(PhysOrg.com) -- Simon Fraser University researchers are the first to combine the latest techniques of whole bacterial genome analysis with social networking surveys to track down the puzzling origins of a tuberculosis (TB) outbreak in a B.C. community.
The researchers, led by SFU microbiology professor Fiona Brinkman, worked with the BC Centre for Disease Control (BCCDC). They applied the latest methods in gene-sequencing analysis to obtain maps of the complete genetic codes of the TB bacteria genomes from 36 sufferers in the affected community. They also sequenced bacteria from a former TB outbreak in the area to see if it had mutated.
Even though conventional DNA fingerprinting showed the bacteria all had the same genotype, the full genome analysis uncovered a previously hidden layer of genetic diversity about 200 locations in a genome of four million letters that distinguished the different samples from each other.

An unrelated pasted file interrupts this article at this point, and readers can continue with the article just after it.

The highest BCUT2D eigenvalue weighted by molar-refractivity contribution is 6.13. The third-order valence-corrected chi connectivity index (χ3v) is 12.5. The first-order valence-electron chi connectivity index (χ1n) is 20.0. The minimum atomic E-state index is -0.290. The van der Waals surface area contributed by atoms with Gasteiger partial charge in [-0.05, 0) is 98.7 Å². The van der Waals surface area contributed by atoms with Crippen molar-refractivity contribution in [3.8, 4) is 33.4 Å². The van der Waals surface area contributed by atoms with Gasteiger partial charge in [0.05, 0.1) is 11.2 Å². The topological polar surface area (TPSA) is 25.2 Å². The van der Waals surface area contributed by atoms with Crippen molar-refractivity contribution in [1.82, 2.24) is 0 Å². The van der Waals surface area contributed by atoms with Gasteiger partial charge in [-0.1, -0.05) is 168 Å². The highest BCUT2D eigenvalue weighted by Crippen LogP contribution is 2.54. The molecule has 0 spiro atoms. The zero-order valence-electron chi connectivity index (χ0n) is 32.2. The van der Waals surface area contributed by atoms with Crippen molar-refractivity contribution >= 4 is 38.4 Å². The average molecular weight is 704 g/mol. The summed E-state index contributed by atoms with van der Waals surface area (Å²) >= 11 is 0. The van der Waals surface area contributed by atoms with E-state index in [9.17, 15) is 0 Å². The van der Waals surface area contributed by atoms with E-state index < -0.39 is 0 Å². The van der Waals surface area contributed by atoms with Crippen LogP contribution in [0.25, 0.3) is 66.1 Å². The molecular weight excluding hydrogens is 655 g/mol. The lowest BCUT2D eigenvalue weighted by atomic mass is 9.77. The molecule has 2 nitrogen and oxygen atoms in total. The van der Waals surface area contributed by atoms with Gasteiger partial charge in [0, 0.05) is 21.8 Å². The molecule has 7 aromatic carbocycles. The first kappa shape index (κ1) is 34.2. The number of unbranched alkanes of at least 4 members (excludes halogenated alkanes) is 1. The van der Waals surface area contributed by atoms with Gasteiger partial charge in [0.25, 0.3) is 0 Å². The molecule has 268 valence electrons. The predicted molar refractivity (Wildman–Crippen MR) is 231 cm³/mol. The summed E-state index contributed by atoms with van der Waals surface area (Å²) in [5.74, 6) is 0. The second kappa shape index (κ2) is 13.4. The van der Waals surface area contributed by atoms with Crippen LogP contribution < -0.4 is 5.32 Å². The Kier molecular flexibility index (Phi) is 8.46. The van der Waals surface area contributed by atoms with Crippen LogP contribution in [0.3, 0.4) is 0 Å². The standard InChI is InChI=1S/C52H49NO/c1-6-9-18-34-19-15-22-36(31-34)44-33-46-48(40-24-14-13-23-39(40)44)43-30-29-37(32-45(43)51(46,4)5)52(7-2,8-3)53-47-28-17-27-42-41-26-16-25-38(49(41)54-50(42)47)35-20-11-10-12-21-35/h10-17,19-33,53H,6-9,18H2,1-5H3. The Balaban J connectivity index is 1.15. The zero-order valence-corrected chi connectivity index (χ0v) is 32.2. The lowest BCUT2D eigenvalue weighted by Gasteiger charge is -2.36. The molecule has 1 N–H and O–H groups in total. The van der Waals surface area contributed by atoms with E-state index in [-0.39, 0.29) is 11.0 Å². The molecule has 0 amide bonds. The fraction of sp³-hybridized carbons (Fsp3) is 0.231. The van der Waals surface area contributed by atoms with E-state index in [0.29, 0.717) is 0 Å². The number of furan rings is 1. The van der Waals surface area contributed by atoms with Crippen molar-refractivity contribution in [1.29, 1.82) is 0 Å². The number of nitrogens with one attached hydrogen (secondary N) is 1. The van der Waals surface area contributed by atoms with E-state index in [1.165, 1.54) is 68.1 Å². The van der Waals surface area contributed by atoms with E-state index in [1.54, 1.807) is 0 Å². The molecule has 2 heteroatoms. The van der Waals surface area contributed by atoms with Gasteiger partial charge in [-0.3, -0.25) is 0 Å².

Researchers then produced a family tree of the two TB strains, showing which samples were related. By combining that information with the social network surveys the BCCDC had collected from infected individuals, they could determine each TB strains path through the community.
Thanks to this combination of social-network surveys and genomics, we were able for the first time to link a TB outbreak with an increase in crack cocaine use within a community, says Brinkman. The researchers were also able to identify several infected individuals who were super spreaders giving the disease to many others.
It used to cost millions of dollars to sequence one full genome like this, but now it's much cheaper, more like hundreds of dollars, says Brinkman, who has a generous grant from SFUs Community Trust Endowment Fund to develop these computer-based methods for analyzing genome sequences. Shes hoping the new computational tools that her team is developing will soon be able to find answers within a few weeks or less, leading to better control measures.
More information about Brinkmans research will be published in the New England Journal of Medicine on Feb. 24.
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